The non-ruling by the Supreme Court of the United States on Monday, October 6th has helped strike down same-sex marriage bans in three jurisdictions across the country.  

Same-sex couples and gay marriage advocates are celebrating a major success after the Supreme Court’s refusal to review cases by the three appellate courts that failed to uphold same-sex marriage bans in various states. Attorneys General in five states had requested that the Supreme Court review and overrule lower court decisions made in support of gay marriage, but SCOTUS refused to intervene to defend the marriage bans.

Three Jurisdictions Affected by Supreme Court’s Maneuver

Rulings against gay marriage bans were retained when the Supreme Court chose not to review with the decisions made by three appellate courts on Monday, October 6th. The three federal appeals courts involved encompass 11 states within their jurisdictions, all of which will be impacted by the Supreme Court’s tacit support of gay marriage.

In five states—Virginia, Utah, Oklahoma, Wisconsin, and Indiana—the same-sex marriage bans have been struck down. Virginia became the first of these states to issue gay marriage licenses, which it began doing as early as Monday.

Implications for the Future of Same-Sex Marriage in America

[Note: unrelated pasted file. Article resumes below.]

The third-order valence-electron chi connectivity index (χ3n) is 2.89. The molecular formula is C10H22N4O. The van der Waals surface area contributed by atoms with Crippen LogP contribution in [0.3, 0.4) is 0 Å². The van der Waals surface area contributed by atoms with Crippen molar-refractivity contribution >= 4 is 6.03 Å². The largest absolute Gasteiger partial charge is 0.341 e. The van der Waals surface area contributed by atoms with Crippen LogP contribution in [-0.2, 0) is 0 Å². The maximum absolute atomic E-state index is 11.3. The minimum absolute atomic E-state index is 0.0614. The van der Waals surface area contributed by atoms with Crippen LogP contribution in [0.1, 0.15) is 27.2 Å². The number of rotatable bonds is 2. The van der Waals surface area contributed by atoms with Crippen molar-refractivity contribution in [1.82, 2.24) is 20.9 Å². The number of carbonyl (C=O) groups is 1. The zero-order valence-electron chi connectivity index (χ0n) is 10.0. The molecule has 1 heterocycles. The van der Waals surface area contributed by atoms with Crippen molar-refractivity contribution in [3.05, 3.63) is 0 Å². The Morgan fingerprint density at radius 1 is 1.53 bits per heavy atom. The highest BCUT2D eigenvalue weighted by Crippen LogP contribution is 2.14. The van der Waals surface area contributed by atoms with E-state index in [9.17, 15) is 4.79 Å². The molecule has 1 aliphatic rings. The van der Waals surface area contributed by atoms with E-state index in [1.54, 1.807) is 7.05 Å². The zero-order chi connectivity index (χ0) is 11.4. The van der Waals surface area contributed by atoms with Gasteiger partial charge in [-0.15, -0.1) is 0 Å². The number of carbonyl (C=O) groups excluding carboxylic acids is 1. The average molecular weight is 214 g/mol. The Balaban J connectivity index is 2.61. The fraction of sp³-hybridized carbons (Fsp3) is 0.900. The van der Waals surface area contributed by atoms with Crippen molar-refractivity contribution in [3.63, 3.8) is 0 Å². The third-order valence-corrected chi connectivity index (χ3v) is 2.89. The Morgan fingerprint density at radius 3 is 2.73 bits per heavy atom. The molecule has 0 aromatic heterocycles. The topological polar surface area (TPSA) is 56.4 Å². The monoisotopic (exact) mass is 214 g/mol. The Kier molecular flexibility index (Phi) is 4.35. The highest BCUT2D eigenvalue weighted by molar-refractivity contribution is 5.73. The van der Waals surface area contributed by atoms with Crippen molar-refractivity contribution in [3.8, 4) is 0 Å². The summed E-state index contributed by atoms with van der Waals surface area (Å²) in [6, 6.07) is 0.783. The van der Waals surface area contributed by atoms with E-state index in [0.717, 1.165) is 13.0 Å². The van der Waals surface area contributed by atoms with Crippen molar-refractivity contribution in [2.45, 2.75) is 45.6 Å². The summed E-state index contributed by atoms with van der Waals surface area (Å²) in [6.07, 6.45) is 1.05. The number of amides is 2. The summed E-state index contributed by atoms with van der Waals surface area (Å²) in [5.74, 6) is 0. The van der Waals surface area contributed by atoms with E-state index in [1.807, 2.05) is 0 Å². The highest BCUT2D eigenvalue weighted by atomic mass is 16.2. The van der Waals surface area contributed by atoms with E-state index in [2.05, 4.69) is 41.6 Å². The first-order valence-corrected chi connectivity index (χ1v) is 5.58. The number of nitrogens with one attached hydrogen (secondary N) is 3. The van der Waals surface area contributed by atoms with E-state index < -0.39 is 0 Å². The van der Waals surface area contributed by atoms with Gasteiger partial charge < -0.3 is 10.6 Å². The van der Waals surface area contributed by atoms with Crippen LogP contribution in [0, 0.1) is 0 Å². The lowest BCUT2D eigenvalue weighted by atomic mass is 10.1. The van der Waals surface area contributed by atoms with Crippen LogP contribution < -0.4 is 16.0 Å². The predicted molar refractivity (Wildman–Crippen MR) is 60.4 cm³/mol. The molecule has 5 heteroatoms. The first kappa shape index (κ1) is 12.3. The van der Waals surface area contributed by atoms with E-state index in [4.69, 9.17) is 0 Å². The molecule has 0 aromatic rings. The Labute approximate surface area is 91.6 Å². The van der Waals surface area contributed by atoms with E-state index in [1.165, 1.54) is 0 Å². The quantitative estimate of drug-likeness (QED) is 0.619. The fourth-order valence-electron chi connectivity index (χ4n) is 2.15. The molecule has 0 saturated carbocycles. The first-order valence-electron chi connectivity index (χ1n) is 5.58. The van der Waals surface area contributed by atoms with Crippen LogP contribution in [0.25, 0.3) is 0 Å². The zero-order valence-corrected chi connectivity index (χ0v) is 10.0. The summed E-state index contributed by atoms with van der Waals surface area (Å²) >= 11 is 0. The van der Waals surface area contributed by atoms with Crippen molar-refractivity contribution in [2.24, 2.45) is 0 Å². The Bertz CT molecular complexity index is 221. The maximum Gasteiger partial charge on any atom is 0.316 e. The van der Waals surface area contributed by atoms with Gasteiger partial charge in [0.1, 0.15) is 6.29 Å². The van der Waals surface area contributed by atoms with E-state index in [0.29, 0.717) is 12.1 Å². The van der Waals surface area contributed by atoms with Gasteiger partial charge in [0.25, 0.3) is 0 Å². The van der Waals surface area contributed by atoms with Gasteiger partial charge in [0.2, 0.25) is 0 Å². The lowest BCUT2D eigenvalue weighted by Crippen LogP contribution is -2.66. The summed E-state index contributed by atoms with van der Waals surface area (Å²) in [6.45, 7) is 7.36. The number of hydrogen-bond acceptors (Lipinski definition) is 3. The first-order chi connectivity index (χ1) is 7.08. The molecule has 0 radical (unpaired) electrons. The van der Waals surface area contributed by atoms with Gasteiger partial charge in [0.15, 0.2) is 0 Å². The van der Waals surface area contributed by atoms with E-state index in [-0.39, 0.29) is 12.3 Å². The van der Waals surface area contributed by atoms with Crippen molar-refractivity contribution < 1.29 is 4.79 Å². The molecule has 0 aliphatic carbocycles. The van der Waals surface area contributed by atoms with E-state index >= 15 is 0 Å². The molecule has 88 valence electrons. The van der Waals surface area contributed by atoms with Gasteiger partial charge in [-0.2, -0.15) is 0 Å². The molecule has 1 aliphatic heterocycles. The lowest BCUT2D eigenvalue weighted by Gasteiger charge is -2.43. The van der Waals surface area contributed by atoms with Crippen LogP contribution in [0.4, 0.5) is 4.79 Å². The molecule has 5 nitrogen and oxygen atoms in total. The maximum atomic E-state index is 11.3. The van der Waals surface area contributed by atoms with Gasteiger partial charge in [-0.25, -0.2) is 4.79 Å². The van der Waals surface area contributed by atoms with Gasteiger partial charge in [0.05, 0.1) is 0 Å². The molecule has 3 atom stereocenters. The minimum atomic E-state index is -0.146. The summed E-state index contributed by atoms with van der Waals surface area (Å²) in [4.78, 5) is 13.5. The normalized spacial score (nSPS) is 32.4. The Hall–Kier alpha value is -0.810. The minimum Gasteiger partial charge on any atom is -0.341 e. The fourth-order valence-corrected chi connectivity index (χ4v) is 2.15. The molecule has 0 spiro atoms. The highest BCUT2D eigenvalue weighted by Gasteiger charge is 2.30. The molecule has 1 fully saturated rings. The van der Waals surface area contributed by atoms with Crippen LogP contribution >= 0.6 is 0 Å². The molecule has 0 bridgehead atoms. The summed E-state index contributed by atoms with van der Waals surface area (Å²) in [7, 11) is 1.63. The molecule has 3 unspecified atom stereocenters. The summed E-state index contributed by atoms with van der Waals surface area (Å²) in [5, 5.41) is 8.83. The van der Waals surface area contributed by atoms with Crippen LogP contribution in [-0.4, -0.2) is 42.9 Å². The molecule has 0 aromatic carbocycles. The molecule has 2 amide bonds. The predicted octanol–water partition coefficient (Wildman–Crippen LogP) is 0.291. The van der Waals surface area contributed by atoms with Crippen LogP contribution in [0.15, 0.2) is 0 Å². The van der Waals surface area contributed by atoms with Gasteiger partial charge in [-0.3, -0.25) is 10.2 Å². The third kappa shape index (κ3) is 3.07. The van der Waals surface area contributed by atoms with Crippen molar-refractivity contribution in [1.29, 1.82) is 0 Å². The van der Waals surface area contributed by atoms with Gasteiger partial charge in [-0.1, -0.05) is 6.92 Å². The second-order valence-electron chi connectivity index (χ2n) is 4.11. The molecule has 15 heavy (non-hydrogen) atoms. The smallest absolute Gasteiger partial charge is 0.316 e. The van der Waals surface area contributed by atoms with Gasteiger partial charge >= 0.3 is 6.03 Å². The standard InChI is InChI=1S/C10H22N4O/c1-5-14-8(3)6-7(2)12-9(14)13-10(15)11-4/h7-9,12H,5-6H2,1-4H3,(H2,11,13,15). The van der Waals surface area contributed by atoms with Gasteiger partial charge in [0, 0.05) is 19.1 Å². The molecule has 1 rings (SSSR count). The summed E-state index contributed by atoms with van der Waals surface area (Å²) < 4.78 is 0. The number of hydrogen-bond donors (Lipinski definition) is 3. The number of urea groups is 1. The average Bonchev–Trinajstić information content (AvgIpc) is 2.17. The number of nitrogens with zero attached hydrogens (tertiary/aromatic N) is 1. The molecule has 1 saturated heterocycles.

The appellate courts affected by Supreme Court’s decision also have jurisdiction over six other states—Colorado, Kansas, North Carolina, South Carolina, West Virginia, and Wyoming—which have demonstrated mixed reactions to Monday’s decision. For instance, courts in Kansas have reportedly been turning away same-sex couples seeking marriage licenses. Kansas Attorney General Derek Schmidt described the legal situation as “uncertain” as “no court has squarely decided whether the Kansas Constitution’s prohibition on same-sex marriage—adopted by voters less than a decade ago—is invalid.”

However, following Monday’s decision, many of the impacted states have revised their treatment of gay marriage. Additionally, any future attempts to refute gay marriage rights in the other 19 states where it is legal will have even lower odds of success, securing the ability of gay men and women to marry their partners in those states.